Why do Google Local Results Matter?

Google Local Results or also commonly known as Google Places, are nothing less than a game changer for the world of SEO. The initial impact of the fact that small businesses could now compete with international companies created several serious changes in the way SEO is done, and how seriously businesses need to take their online presence.

Google Local Results changed SEO in several important ways. First, it shifted the focus for any local results from international businesses with massive budgets to small businesses. After all, no matter what, the small business would appear before the larger business when searching for a term that included a geographical region. Of course, only a few of the top results were dedicated to local businesses, and those spots were now fiercely competitive. New SEO firms that dedicated themselves to local results formed quickly and convinced many businesses of the necessity of updating their marketing to include internet saturation. Small Businesses, for their part, had little choice but to take internet marketing more seriously.

It is not an insider secret of marketing that customers are moving more and more of their business online, and not just when they want to order, but also when they are looking for businesses in their own area. Many services assist with this, be they GPS software, Smart Phone apps or others. The fact that Google dominates most searches on the web makes it necessary for businesses operating in limited geographic areas to begin taking their online presence seriously. Not just because they may now compete with international companies, but also because local businesses are now beginning to powerfully compete in their own areas. When a significant number of new customers are discovering businesses online, it becomes absolutely necessary that businesses take advantage of these conditions to compete.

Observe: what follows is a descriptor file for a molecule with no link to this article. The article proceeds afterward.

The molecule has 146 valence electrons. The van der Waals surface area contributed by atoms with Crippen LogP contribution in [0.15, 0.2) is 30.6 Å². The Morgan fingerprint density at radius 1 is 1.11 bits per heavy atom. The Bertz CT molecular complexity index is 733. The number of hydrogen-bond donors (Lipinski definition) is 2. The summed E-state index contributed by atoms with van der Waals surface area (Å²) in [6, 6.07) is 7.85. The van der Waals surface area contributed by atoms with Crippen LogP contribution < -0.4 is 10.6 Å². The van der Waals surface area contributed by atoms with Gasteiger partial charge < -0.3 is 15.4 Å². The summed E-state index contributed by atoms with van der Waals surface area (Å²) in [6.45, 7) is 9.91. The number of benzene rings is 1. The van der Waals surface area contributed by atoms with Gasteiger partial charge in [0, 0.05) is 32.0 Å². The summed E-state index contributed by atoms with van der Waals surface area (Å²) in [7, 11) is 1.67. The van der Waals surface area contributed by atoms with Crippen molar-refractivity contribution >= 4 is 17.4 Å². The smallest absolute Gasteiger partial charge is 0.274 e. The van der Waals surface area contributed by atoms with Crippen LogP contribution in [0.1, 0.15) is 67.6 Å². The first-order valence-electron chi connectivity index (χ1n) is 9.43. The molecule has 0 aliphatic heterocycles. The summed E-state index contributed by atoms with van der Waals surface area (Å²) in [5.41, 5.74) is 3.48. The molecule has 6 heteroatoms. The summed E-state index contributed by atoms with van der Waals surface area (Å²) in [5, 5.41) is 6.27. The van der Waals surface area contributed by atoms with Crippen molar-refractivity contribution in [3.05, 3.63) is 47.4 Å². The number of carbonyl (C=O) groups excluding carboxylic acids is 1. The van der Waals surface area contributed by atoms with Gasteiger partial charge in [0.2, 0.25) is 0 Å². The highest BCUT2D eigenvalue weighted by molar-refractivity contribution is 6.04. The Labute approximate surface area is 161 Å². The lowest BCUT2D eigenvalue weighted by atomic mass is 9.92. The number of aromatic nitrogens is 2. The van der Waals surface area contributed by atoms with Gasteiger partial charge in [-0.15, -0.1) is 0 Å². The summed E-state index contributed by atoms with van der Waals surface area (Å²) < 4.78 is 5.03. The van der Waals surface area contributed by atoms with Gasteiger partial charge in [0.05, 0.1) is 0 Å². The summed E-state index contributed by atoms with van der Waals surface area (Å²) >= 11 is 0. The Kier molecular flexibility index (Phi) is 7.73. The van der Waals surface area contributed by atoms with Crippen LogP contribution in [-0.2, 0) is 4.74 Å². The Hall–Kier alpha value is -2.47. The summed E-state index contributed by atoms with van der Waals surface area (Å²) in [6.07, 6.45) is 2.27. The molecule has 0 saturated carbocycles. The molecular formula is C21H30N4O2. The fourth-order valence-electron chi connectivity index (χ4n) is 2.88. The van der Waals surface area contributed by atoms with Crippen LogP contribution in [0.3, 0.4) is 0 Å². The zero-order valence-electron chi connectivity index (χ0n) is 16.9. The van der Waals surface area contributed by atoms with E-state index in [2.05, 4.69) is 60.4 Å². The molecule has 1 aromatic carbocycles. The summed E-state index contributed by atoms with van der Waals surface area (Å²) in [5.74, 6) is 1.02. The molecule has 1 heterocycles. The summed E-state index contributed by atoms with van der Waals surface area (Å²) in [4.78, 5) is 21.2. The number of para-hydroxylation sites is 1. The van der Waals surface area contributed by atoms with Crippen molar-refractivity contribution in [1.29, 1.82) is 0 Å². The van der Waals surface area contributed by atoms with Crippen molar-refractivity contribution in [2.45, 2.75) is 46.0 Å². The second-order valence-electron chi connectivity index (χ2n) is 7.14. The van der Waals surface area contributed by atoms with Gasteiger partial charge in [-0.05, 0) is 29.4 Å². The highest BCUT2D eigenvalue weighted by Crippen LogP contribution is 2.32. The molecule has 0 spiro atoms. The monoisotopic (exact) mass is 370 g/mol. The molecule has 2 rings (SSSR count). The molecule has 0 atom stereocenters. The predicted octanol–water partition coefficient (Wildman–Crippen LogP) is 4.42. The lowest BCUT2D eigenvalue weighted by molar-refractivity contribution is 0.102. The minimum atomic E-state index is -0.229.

What does this mean for the future of SEO?

Google Local Results ensured that internet marketing and SEO services are now and forever something that locally-oriented businesses should take advantage of. For small businesses, this means it will be absolutely necessary in the future to understand SEO. It may also mean that SEO positions, or a contract for SEO services becomes an important part of companies that rarely dealt with any sort of online marketing before.

Conclusion